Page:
Monday, August 15, 2011

Board Game Ouroboros

The first board game I recall (well, that I recall reading about, anyway) with a cooperative, almost roleplaying sort of premise was Shadows Over Camelot, released in 2005.  In it, you play the knights of the Round Table, questing for Camelot.  But!  One of you may be a traitor who seeks to betray Camelot.  Note that "maybe."  The traitor is randomized such that it is a different character each time, and it is entirely possible that no one is the traitor.  This last part is the most important mechanic, as the uncertainty makes everything more interesting.  In addition to this, there is a vague storytelling aspect as quests are completed for the glory of Camelot.

I believe Battlestar Galactica (2008) has a similar uncertainty with its traitor, but halfway through the game, you check for Cylons again, making it much more likely that you'll encounter a traitor at some point.  Also, outing the traitor doesn't end the problem — then you're just openly opposing the traitor.  Betrayal at House on the Hill (2004) similarly forecasts your inevitable doom — the traitor is inevitable, but isn't determined until the game's climax.  Basically, you're wandering around a randomly-generated mansion with a deep-cover agent who will eventually fly into a cackling rage and enact some grand scheme.  Until that time, though, everyone is working together.  As such, it lacks the same level of paranoia, but that's replaced with a sense of you bastard! instead.

A more recent offering (2010) is Castle Ravenloft, basically a cooperative dungeon crawl with a D&D fourth edition-lite flair.  It lacks the traitor mechanic, but is heavily randomized (basically like an analog version of dungeon-building in Diablo), so there's a lot of replayability.

To the point: last night, I played Mansions of Madness (2011), not to be confused with the classic Call of Cthulhu module of the same name.  It doesn't feature a traitor or a betrayal (though it's possible that other scenarios offer such), but it does form a more narrative experience than, say, Candy Land (though I suppose that's open to debate).  It also offers a very familiar mechanic: one of the players takes the role of the Keeper, and runs all the monsters (as well as the scripted events and random events of the night), while everyone else picks a character and navigates the mansion of the scenario.  This caused a bit of confusion at first, as everyone at the table was a veteran roleplayer, and we immediately fell into our appropriate roles.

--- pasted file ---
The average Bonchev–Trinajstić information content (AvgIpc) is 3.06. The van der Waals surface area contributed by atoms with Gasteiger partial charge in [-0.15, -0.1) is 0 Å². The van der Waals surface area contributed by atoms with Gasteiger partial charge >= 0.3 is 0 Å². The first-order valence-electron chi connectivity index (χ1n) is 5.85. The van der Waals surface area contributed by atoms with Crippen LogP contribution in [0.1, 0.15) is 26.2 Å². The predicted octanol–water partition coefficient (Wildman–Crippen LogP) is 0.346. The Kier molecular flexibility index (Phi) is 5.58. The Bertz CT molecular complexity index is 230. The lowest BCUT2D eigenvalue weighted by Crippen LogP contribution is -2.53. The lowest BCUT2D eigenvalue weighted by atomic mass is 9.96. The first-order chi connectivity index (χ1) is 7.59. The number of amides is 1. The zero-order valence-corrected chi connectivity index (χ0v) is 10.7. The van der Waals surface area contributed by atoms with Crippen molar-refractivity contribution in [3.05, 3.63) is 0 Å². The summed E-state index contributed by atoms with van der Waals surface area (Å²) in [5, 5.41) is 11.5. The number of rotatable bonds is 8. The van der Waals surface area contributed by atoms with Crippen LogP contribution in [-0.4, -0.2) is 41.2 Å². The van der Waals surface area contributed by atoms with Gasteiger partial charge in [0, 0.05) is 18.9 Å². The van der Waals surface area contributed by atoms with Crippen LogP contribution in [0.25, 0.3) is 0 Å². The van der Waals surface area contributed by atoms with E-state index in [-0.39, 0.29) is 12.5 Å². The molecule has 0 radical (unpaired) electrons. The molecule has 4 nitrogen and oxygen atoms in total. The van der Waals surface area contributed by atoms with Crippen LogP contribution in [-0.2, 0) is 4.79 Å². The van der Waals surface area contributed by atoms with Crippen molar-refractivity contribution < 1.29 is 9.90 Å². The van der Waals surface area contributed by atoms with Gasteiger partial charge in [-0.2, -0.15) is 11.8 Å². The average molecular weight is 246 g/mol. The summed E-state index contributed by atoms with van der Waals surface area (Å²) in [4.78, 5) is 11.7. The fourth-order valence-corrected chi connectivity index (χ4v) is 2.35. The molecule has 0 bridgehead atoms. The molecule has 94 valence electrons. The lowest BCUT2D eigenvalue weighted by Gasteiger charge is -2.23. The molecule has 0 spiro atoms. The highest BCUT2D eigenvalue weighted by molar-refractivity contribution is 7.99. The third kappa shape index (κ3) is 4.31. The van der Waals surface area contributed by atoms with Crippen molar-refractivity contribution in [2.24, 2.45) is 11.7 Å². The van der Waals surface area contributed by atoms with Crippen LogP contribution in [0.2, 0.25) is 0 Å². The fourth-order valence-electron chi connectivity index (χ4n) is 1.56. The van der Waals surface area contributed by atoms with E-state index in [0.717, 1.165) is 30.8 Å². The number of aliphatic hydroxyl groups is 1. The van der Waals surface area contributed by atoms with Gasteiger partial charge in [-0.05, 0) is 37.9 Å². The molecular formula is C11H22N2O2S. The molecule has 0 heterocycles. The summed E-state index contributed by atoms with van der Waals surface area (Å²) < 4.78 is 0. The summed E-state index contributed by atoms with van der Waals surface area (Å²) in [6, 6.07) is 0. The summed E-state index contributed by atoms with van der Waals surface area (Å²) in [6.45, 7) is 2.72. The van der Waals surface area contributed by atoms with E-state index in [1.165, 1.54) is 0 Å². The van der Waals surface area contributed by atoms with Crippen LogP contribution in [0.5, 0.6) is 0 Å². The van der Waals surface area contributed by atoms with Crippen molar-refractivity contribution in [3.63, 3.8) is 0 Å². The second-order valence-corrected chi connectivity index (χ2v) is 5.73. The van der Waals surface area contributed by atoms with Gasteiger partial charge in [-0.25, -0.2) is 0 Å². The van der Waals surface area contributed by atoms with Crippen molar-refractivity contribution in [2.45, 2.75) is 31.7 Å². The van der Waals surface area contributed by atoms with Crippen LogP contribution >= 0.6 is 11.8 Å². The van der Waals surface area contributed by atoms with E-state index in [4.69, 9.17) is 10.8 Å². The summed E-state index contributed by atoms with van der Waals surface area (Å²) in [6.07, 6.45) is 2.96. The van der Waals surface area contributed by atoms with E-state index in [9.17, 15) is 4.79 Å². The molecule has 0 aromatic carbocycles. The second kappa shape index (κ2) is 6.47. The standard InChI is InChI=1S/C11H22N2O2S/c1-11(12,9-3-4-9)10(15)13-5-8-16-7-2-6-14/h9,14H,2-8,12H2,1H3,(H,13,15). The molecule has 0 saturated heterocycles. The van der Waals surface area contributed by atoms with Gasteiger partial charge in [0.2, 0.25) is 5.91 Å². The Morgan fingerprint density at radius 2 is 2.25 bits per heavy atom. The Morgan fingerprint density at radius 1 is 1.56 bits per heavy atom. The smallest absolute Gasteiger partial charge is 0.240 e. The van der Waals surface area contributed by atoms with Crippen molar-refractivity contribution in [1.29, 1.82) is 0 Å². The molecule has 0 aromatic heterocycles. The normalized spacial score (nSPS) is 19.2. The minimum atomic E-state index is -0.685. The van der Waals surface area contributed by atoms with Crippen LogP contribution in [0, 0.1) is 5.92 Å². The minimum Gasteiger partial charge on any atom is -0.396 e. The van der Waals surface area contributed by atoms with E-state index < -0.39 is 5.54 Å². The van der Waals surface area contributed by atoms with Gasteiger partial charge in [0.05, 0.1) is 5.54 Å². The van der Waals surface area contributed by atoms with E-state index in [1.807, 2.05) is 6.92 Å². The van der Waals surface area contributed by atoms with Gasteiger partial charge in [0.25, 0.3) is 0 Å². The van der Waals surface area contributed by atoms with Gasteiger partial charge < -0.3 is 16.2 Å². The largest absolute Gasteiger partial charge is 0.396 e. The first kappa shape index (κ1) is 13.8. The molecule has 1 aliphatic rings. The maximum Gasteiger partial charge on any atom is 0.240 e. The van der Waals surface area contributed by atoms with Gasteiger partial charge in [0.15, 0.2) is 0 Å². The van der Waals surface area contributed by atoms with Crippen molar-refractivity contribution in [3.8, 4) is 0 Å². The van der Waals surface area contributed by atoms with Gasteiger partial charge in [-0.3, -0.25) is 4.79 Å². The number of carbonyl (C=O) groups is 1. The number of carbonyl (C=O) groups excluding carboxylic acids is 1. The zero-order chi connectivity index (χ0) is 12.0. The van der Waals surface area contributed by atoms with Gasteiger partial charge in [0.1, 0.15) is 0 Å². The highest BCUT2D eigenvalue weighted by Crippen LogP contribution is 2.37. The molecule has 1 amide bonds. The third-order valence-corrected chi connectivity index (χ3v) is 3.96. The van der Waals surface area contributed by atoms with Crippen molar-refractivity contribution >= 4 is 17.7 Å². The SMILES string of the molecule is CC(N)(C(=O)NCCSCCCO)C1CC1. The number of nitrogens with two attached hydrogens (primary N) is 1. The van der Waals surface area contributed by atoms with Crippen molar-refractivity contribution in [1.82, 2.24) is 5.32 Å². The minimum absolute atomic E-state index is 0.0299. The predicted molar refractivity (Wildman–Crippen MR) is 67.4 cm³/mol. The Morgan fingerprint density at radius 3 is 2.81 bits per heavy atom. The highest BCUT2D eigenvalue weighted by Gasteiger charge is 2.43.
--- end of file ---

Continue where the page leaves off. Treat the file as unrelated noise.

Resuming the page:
The board game did not reward this behavior.

In a horror roleplaying game, it is best to avoid triggering the horror tropes, primarily by sticking together and staying alert.  Mansions of Madness, however, is on the clock; you need to split the party to uncover clues as quickly as possible so that you can get a headstart on stopping whatever horrible thing is going to happen.  We didn't, and suffered an appropriately Lovecraftian pyrrhic victory — the summoned shoggoth evaporated, but all but one of the party lay dead.

Mostly, though, this is an interesting loop.  Board games like chess form primitive wargames; the initial roleplaying offerings of the 1970s came out of wargames (most historians of the hobby trace its lineage directly back to the Little Wars of H. G. Wells).  In turn, the Call of Cthulhu RPG helped beget the board game Arkham Horror (2005, though an original version was published in 1987), which prompted Mansions of Madness — which emulates the structure of the original Call of Cthulhu RPG.

More interesting than that is probably an examination of Mansions of Madness as a roleplaying game.  If I describe what happened last night, I probably wouldn't just leave it at, "Oh, we played a board game, it'll probably be smoother when we know the rules better."  I'd probably tell you about how the private investigator wasted zombies with his twin automatics (except for the zombie that set itself on fire and died), or how I threw a fire extinguisher at the charging fanatic and completely missed him, or how the weird flapper psychic kept binding all the monsters in place, or how the nun was the only survivor.  It has more pieces than a roleplaying game, but the overall mechanics are simpler — exploration is a fairly simple affair (you either find something, find nothing, have to fight something, or have to solve some form of puzzle), and combat moves pretty quickly.

In fact, that can be said for most of these games — these board games have much of the complexity of a roleplaying game while telling a story in a much more focused arc.  They also have interesting ideas of adventure design, and even manage to randomize the map with simple, cardboard tiles.  This is, perhaps, something to consider when running your next game, both from a mechanical perspective and a storyteller one.

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